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come an issue between the Viceroy Gelves and the archbishop, and the secular ruler (1624) had gone to the wall. Not so easy a matter was it for the prelate to deal with the Jesuits, who, despite their adversaries, grew in numbers, and labored and strove as Jesuits will.
MEXICO AND VICINITY, 1800.*
* Reproduction of a map in the annual Calendario Manual y Guia de forasteros en México para el año de 1800. – KEY: A, Laguna de Tescuco. B, Idem Chalco. C, Idem de Xochimilco. D, Idem de San Christobal. E, Idem de Zumpango. F, Idem de Xalcocan. G, Idem de Oculma. H, Refuerzo para estrechar las aguas. I, Real Desague. J, Union del Desague con el Rio Gueguetoca. K, Comunicacion para el Desague de las Lagunas. L, Loma de los Abrojos. M, Idem de la Visitacion. N, Laguna. — Cf. maps in the British Museum noted in Calvo, Rec. des Traités, x. 368.
the soldiers under Van Horn and the seamen under Lorencillo
that by a ruse came before Vera Cruz in 1683, laid it under contribution, and put its people under torments to disclose the hiding-places of their treasures.1
1 The raids of the buccaneers brought Vera Grand théâtre de la guerre en Amérique (AmCruz into prominence, and we find plans of the sterdam, 1717), and in current histories like town and its fortifications early in the eighteenth Charlevoix's Histoire de l'Isle Espagnole (Amcentury in the common war maps like Ottens' sterdam, 1723; Paris, 1731), and the one (1744)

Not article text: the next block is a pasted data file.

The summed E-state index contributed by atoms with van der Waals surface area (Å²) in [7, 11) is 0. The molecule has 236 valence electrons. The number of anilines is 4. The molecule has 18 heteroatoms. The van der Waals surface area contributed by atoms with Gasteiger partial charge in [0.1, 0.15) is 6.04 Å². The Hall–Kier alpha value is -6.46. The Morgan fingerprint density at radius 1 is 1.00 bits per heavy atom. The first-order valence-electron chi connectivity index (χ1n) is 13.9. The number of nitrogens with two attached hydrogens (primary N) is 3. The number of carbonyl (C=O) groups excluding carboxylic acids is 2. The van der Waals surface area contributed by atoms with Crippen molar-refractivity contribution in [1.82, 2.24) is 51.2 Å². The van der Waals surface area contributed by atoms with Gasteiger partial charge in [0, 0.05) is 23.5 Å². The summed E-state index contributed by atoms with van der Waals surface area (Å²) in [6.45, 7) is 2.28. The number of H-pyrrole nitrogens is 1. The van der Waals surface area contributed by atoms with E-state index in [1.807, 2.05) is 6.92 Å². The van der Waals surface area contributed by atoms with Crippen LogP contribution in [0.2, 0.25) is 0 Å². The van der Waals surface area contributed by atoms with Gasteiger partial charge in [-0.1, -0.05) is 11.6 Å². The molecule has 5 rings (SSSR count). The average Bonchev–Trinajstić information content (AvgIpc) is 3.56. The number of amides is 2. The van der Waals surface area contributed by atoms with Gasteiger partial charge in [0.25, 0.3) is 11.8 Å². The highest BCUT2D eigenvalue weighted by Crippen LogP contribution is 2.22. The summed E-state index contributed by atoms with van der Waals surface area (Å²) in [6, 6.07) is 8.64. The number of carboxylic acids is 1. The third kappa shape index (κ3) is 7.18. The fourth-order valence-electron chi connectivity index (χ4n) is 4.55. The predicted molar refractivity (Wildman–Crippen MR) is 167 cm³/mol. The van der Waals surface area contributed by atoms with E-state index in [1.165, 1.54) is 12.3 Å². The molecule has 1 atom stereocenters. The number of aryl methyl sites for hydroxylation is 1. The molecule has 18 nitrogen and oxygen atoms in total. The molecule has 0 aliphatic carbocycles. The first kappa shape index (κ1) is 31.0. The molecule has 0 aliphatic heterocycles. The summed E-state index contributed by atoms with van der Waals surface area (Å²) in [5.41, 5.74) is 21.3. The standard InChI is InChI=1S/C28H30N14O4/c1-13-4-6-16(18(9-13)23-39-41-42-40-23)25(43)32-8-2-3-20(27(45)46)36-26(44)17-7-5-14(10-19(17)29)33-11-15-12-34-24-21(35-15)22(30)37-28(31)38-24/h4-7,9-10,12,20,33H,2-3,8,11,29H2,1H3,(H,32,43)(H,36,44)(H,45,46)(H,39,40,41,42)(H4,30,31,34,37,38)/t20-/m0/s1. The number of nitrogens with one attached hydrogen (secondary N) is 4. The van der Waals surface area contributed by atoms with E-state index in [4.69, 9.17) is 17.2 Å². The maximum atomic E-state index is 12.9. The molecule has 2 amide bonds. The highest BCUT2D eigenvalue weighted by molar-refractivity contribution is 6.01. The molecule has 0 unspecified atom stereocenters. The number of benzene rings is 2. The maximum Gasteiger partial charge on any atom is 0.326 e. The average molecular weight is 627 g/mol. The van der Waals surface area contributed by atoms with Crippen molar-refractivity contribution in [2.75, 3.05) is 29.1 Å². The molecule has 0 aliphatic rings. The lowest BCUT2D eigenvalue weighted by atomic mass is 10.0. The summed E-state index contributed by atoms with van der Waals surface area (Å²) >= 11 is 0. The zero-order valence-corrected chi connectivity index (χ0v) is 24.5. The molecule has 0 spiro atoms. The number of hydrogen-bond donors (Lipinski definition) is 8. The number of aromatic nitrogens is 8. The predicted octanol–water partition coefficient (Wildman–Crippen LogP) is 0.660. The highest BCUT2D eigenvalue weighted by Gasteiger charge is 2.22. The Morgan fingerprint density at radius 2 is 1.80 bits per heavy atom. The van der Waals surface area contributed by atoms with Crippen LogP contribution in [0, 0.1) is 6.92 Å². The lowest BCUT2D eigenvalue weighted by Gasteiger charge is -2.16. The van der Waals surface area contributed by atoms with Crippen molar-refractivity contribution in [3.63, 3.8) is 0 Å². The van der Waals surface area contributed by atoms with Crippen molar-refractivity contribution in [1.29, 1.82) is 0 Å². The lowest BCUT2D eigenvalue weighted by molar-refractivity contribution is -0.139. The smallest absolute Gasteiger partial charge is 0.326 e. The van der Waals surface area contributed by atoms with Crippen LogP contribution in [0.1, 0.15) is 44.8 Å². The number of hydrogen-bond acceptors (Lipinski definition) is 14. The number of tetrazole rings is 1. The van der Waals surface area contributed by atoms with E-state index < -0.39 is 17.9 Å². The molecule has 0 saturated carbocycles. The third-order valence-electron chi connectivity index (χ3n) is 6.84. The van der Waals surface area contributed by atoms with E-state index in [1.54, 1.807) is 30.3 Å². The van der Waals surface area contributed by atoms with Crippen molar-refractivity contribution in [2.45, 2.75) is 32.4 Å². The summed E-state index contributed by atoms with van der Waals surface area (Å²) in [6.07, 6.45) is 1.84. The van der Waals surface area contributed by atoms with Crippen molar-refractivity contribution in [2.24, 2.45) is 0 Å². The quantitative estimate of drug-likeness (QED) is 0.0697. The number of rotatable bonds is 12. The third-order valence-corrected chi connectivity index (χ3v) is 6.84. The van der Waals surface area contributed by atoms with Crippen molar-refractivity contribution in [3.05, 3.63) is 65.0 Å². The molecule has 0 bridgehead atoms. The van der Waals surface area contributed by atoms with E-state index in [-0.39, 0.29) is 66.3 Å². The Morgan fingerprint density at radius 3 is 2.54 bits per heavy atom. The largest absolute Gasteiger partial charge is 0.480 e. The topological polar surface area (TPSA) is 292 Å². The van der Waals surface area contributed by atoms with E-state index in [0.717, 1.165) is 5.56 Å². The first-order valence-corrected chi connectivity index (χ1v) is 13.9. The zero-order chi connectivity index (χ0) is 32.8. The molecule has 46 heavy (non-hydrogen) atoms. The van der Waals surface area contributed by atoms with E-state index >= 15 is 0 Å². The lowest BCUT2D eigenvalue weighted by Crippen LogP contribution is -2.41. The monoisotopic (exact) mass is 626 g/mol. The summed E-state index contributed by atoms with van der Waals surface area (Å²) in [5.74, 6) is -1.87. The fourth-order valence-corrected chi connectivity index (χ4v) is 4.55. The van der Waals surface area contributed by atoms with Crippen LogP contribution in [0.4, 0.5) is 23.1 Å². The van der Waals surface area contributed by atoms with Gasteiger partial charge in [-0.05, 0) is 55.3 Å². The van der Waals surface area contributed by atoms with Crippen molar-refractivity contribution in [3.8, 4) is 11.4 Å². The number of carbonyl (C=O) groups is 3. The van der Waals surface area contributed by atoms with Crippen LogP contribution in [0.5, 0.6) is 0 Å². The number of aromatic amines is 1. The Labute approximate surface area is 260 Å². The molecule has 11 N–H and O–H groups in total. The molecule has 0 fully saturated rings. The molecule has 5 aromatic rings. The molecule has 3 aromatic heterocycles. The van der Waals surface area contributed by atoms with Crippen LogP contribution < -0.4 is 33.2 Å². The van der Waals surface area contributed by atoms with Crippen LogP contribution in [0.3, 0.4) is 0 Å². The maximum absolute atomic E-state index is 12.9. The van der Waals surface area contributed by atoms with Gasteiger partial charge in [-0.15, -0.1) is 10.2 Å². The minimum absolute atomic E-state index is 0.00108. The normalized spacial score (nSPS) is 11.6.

NOTE. – The above map is taken from one given in connection with the capture of the place by Van Horn, from Oexmelin's Hist. des Avanturiers, etc. (Trevoux, 1744), vol. i. Cf. Bancroft's Mexico, iii. 193, 213.
herewith reproduced. D'Anville also included Voyages (Paris, 1754), xii.; the Allg. Hist. der one in his series of maps ; and others are in the Reisen (Leipzig, 1755), xiii. pl. 9; and the Staat Gentleman's Mag., 1740, p. 242; in A Geog. De- van America (Amsterdam, 1760), i. 150, 156. scription of the Coasts, etc., of the Spanish West In 1786 we find one of a larger scale in Tomas Indies (London, 1740); and in Jefferys' Descrip- Lopez's Plano del Puerto de Vera Cruz, and a tion of the Spanish Islands (London, 1762). The few years later (l'an ix) another, published by popular geographical collections also furnish the Marine in Paris. Uricoechea notes that of maps, generally much the same, as in Prévost's Ponzoni (Madrid, 1816), an English edition of
The French pirates had their rendezvous at San Domingo, and the viceroy sent a force (1689) to devastate the least inhabited parts of the island ; and with a turn of fortune, which easily came in those days of many hazards, the English were found ready to join the Spaniards, in 1695, in an attack on the stronger posts of that island. It proved successful, and the best French forts were demolished.
Towards the end of the century, events in the north began to have new significance by the attempts of the Jesuits in Lower California to effect
what force had already failed in, the pacification of the native tribes. This was brought about under the adroit management of Fathers Salvaterra and Kino. Meanwhile, the neighboring ocean was as much infested as ever with the audacious sea-rovers. Dampier was cruising there in 1686, and again in 1704. During his latter cruise, he tried, without much success, to capture the Acapulco galleons. A few years later (1709) Captain Woodes Rogers, sent on a cruise against the French and Spaniards in the Pacific, picked up Alexander Selkirk on Juan Fernandez ; and, while he gave a
the official “Marine ” map (London, 1838); one and a map of the London hydrographical office, showing the attack of the French, Nov. 27, 1838, based on this French survey, and printed Spangiven in the Annales Maritimes de 1839, as well as ish maps (London, 1847). Cf. Bancroft's Merthe maps made by Vice-Admiral Baudin's orders, ico, iii. 193; v. 198. which were published by the Marine in 1841;
From the map in Black's English version of the Political Essay on the Kingdom of New Spain, by Humboldt (London, 3d ed., 1822), vol. i. Cf. maps in the British Museum noted in Calvo, Recueil des Traités, X. 366.